Fulham’s season review: There’s always next year as high hopes end in despair and an unexpected battle

Friedrich Nietzsche said: “Hope in reality is the worst of all evils because it prolongs the torment of man.” And don’t Fulham fans know it.

On August 9, Fulham embarked on their Sky Bet Championship campaign full of optimism after a disparaging season playing whipping boys in the Premier League.

As the bookies’ favourites, with a squad packed full of young talent and Felix Magath, a manager with three Bundesliga titles to his name, Fulham were surely going to breeze through the Championship, right? If only.

Felix Magath youtube Fulham Football Club
POOR FORM: Felix Magath managed just one draw in the first seven games of the season

Fast-forward to September 18. Magath had been handed his P45 having taken just one point from the opening seven games, although he did manage to knock Brentford out of the Captial One Cup.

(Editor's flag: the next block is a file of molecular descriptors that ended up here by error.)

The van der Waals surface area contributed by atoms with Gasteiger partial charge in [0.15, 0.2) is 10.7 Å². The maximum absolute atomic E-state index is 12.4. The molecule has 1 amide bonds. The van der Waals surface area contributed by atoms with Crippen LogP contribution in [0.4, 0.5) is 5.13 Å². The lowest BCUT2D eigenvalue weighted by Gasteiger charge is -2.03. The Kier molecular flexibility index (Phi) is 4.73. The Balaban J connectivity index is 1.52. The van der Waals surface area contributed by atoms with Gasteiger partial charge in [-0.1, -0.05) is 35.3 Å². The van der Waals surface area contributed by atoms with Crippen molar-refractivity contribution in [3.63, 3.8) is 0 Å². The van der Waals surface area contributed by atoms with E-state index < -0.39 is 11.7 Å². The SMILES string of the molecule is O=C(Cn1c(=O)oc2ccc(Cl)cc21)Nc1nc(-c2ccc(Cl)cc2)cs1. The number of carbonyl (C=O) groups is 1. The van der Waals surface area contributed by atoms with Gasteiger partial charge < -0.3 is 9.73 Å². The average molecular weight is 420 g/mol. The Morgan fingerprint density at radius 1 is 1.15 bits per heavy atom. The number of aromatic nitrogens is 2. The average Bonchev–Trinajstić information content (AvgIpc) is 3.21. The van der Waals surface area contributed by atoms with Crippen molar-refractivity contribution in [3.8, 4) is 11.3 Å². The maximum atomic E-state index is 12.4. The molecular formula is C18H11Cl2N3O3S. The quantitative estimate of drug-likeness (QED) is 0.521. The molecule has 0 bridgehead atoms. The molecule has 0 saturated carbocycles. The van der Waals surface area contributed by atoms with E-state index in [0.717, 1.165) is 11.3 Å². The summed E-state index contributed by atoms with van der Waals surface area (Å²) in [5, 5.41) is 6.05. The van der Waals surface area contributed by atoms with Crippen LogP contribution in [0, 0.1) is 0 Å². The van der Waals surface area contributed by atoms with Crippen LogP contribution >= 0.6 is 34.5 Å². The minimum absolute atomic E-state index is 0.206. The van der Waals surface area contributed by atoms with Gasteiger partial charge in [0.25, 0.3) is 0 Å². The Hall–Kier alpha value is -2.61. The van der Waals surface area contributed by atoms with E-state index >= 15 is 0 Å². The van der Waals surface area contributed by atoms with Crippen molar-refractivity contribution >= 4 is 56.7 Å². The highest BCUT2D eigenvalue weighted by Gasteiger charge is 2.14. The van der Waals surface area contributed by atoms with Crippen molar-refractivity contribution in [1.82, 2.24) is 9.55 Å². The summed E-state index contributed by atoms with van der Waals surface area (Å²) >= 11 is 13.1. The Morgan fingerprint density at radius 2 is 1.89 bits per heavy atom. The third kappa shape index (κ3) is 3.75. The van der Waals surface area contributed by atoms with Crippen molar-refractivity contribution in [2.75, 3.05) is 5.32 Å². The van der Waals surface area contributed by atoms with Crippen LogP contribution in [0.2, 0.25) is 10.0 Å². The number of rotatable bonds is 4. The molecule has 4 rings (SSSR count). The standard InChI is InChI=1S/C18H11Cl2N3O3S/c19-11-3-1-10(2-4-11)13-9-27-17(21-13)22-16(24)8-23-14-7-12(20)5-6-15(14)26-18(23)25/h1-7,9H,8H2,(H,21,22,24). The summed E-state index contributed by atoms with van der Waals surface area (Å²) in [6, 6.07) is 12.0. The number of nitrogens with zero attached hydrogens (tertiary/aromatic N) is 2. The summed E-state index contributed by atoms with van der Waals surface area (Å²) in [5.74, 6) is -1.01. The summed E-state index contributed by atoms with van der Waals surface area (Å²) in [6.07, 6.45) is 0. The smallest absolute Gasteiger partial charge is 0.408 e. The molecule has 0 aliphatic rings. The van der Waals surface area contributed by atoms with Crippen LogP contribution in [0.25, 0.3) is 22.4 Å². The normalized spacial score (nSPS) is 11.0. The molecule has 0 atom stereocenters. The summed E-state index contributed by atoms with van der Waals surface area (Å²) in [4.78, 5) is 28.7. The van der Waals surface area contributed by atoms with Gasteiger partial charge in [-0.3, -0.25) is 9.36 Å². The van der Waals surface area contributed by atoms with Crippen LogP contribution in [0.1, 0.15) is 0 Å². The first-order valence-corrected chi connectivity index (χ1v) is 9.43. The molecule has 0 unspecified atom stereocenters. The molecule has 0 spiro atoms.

The man charged with injecting some life into the Cottagers’ early season slump and reversing fears of a second relegation in as many years was Kit Symons, a former Fulham player and academy coach.

Initially handed the role on a temporary basis, a rousing 4-0 win against Bolton warmed Craven Cottage to Symons and saw the fans calling for him to be given the job permanently.

But in typical Fulham style it took some time for a decision to be made and he only got it the day after losing 5-2 to Derby in the cup on October 29.

With stability at the club and a manager the players looked like they wanted to play for, Symons started promisingly, winning four of his first eight games in charge, including a 4-0 home win against Sheffield Wednesday.

From then it was a struggle as though as Fulham remained firmly entrenched in the relegation battle.

The 44-year-old’s tactics were unchanged for the majority of that time as he favoured a 4-4-2 diamond in an attempt to make the most of Fulham’s central midfielders.

Kit Symons Fulham fc youtube 583x342
IN CHARGE: Kit Symons was named permanent manager on October 29